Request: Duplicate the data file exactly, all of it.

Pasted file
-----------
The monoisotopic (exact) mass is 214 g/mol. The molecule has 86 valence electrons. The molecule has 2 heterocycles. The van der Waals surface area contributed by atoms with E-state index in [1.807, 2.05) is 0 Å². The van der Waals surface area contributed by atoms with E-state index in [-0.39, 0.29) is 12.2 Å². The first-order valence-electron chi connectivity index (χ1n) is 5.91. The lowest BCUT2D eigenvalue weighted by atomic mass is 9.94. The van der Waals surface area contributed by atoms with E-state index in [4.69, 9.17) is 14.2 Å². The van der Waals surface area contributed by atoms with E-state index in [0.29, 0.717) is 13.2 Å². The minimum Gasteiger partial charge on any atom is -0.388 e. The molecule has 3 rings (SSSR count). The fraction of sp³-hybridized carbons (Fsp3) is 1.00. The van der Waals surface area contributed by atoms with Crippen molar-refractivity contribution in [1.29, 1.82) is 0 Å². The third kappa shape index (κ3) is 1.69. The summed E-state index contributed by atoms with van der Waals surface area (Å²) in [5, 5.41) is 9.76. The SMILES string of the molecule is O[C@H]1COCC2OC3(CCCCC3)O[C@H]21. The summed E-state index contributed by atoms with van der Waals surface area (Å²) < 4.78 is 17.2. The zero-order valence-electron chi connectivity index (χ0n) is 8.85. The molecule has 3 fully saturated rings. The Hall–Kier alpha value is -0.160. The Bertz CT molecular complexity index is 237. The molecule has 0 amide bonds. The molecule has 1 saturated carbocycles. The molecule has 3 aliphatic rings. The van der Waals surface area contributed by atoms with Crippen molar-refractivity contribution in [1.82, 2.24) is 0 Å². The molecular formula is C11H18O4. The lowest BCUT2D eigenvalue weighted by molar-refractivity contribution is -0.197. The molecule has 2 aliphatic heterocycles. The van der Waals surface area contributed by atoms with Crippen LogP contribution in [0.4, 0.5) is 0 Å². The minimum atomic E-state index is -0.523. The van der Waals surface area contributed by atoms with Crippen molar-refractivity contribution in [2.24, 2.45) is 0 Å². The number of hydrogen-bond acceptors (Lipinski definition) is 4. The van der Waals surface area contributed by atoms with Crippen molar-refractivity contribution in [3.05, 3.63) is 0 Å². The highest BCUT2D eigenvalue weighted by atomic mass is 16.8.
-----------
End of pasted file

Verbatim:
The monoisotopic (exact) mass is 214 g/mol. The molecule has 86 valence electrons. The molecule has 2 heterocycles. The van der Waals surface area contributed by atoms with E-state index in [1.807, 2.05) is 0 Å². The van der Waals surface area contributed by atoms with E-state index in [-0.39, 0.29) is 12.2 Å². The first-order valence-electron chi connectivity index (χ1n) is 5.91. The lowest BCUT2D eigenvalue weighted by atomic mass is 9.94. The van der Waals surface area contributed by atoms with E-state index in [4.69, 9.17) is 14.2 Å². The van der Waals surface area contributed by atoms with E-state index in [0.29, 0.717) is 13.2 Å². The minimum Gasteiger partial charge on any atom is -0.388 e. The molecule has 3 rings (SSSR count). The fraction of sp³-hybridized carbons (Fsp3) is 1.00. The van der Waals surface area contributed by atoms with Crippen molar-refractivity contribution in [1.29, 1.82) is 0 Å². The third kappa shape index (κ3) is 1.69. The summed E-state index contributed by atoms with van der Waals surface area (Å²) in [5, 5.41) is 9.76. The SMILES string of the molecule is O[C@H]1COCC2OC3(CCCCC3)O[C@H]21. The summed E-state index contributed by atoms with van der Waals surface area (Å²) < 4.78 is 17.2. The zero-order valence-electron chi connectivity index (χ0n) is 8.85. The molecule has 3 fully saturated rings. The Hall–Kier alpha value is -0.160. The Bertz CT molecular complexity index is 237. The molecule has 0 amide bonds. The molecule has 1 saturated carbocycles. The molecule has 3 aliphatic rings. The van der Waals surface area contributed by atoms with Crippen molar-refractivity contribution in [1.82, 2.24) is 0 Å². The molecular formula is C11H18O4. The lowest BCUT2D eigenvalue weighted by molar-refractivity contribution is -0.197. The molecule has 2 aliphatic heterocycles. The van der Waals surface area contributed by atoms with Crippen LogP contribution in [0.4, 0.5) is 0 Å². The minimum atomic E-state index is -0.523. The van der Waals surface area contributed by atoms with Crippen molar-refractivity contribution in [2.24, 2.45) is 0 Å². The number of hydrogen-bond acceptors (Lipinski definition) is 4. The van der Waals surface area contributed by atoms with Crippen molar-refractivity contribution in [3.05, 3.63) is 0 Å². The highest BCUT2D eigenvalue weighted by atomic mass is 16.8.